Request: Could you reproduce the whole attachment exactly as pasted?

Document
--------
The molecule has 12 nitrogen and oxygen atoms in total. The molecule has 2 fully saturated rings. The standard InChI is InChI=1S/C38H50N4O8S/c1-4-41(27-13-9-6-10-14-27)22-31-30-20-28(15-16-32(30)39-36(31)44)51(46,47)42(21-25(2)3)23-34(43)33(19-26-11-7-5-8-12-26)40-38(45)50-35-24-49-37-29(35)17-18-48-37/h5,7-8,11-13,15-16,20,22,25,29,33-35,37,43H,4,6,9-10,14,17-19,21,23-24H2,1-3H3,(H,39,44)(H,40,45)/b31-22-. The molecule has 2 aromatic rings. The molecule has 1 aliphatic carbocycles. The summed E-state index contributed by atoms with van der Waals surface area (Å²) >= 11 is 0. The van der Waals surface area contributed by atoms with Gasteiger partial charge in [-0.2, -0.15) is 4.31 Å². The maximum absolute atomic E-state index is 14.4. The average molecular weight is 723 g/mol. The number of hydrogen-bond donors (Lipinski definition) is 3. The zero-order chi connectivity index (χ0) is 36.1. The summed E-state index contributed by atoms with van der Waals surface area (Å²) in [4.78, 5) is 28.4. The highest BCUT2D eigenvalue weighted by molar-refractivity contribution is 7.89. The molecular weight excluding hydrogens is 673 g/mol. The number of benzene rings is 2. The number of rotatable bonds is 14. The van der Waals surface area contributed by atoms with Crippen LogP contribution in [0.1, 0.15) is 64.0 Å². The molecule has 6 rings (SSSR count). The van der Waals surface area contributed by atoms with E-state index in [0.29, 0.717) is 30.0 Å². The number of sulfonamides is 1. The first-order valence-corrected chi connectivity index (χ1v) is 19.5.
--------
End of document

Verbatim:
The molecule has 12 nitrogen and oxygen atoms in total. The molecule has 2 fully saturated rings. The standard InChI is InChI=1S/C38H50N4O8S/c1-4-41(27-13-9-6-10-14-27)22-31-30-20-28(15-16-32(30)39-36(31)44)51(46,47)42(21-25(2)3)23-34(43)33(19-26-11-7-5-8-12-26)40-38(45)50-35-24-49-37-29(35)17-18-48-37/h5,7-8,11-13,15-16,20,22,25,29,33-35,37,43H,4,6,9-10,14,17-19,21,23-24H2,1-3H3,(H,39,44)(H,40,45)/b31-22-. The molecule has 2 aromatic rings. The molecule has 1 aliphatic carbocycles. The summed E-state index contributed by atoms with van der Waals surface area (Å²) >= 11 is 0. The van der Waals surface area contributed by atoms with Gasteiger partial charge in [-0.2, -0.15) is 4.31 Å². The maximum absolute atomic E-state index is 14.4. The average molecular weight is 723 g/mol. The number of hydrogen-bond donors (Lipinski definition) is 3. The zero-order chi connectivity index (χ0) is 36.1. The summed E-state index contributed by atoms with van der Waals surface area (Å²) in [4.78, 5) is 28.4. The highest BCUT2D eigenvalue weighted by molar-refractivity contribution is 7.89. The molecular weight excluding hydrogens is 673 g/mol. The number of benzene rings is 2. The number of rotatable bonds is 14. The van der Waals surface area contributed by atoms with Crippen LogP contribution in [0.1, 0.15) is 64.0 Å². The molecule has 6 rings (SSSR count). The van der Waals surface area contributed by atoms with E-state index in [0.29, 0.717) is 30.0 Å². The number of sulfonamides is 1. The first-order valence-corrected chi connectivity index (χ1v) is 19.5.